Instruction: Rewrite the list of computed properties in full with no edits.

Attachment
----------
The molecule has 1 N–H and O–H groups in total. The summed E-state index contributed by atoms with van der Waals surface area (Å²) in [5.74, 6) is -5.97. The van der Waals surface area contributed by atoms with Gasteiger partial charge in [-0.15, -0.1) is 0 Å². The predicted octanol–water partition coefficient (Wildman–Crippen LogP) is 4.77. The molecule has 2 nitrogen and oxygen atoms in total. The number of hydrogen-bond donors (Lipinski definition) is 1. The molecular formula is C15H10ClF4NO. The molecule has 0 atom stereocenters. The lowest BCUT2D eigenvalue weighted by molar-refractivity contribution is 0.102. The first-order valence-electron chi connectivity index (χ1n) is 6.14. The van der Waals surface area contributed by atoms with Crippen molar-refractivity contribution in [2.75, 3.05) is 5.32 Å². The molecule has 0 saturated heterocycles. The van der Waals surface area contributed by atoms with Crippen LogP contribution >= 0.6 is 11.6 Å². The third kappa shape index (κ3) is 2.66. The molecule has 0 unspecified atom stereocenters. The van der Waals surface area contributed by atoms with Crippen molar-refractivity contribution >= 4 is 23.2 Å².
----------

The molecule has 1 N–H and O–H groups in total. The summed E-state index contributed by atoms with van der Waals surface area (Å²) in [5.74, 6) is -5.97. The van der Waals surface area contributed by atoms with Gasteiger partial charge in [-0.15, -0.1) is 0 Å². The predicted octanol–water partition coefficient (Wildman–Crippen LogP) is 4.77. The molecule has 2 nitrogen and oxygen atoms in total. The number of hydrogen-bond donors (Lipinski definition) is 1. The molecular formula is C15H10ClF4NO. The molecule has 0 atom stereocenters. The lowest BCUT2D eigenvalue weighted by molar-refractivity contribution is 0.102. The first-order valence-electron chi connectivity index (χ1n) is 6.14. The van der Waals surface area contributed by atoms with Crippen molar-refractivity contribution in [2.75, 3.05) is 5.32 Å². The molecule has 0 saturated heterocycles. The van der Waals surface area contributed by atoms with Crippen LogP contribution >= 0.6 is 11.6 Å². The third kappa shape index (κ3) is 2.66. The molecule has 0 unspecified atom stereocenters. The van der Waals surface area contributed by atoms with Crippen molar-refractivity contribution >= 4 is 23.2 Å².